Try Something Absurd
Sometimes doing something outrageous can help jog the client out of the ‘I don’t know’ fog that they have created for themselves. Check out the below exercises that might help.
‘What would you do if you had no head’ is an exercise that I read on a blog by Mark Mcguinness. Essentially what he purports is that when you find that your client is ‘overthinking’ an issue, you can jog him/her out of the vicious cycle by asking them to imagine that they have no head. No head means no thoughts, only feelings and sensations. Let the client imagine that he/she has no head, and further, that the options he/she is evaluating are in circles in front of them. As the headless body steps into each circle, they should try to recognise how they feel about this option in their body. What are the sensations? Heavy, light, tensed, relaxed, excited? Recognising these sensations might reveal to the client what he/she really feels about that option.
Eat your Elephant exercise. This works especially when the client feels she’s facing a huge insurmountable challenge. you ask your client to take a print of an elephant, and name the different parts of the elephant’s body as smaller chunks of the challenge, and then think of ways to tackle the elephant part by part.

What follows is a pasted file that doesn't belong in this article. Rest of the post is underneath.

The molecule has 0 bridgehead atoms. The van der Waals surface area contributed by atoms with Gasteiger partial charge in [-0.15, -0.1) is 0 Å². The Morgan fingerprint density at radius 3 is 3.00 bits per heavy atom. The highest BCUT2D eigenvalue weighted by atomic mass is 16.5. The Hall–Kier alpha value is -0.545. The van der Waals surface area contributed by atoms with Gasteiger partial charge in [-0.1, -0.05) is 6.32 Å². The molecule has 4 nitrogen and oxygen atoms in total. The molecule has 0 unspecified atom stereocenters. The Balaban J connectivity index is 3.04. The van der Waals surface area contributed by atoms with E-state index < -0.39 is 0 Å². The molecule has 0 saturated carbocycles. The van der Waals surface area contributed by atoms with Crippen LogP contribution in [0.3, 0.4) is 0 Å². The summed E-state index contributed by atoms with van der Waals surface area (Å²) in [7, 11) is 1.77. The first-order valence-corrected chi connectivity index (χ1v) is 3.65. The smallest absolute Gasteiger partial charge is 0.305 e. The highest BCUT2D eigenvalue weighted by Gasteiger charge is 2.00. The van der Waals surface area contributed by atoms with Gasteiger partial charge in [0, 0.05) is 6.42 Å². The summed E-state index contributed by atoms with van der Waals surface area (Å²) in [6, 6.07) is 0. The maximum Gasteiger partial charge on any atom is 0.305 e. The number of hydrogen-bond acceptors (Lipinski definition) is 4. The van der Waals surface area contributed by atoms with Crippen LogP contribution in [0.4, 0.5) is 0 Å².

While I’m sure it’s fun to read about creative ideas in coaching, you might even file away a few in your head for later use. I certainly can relate that it’s not easy being creative. First of all, it’s trying something new, and the second, bigger challenge is that the new thing you’re trying has to give results. You certainly don’t want to be in a position where you’ve spent a large part of your session trying a doodling/sketching exercise with your client, and at the end of which the client doesn’t feel like he’s discovered anything new.
Trying something creative takes courage. It assumes that you trust the opposite person to not judge you, it assumes that the opposite person will hold you in positive regard, even if you do something silly. It means really putting yourself out there.
But just think of it, our clients gather that kind of courage every time they sit in a session with us. So let’s gather some courage for their sake.
Try something creative and tell us how it went.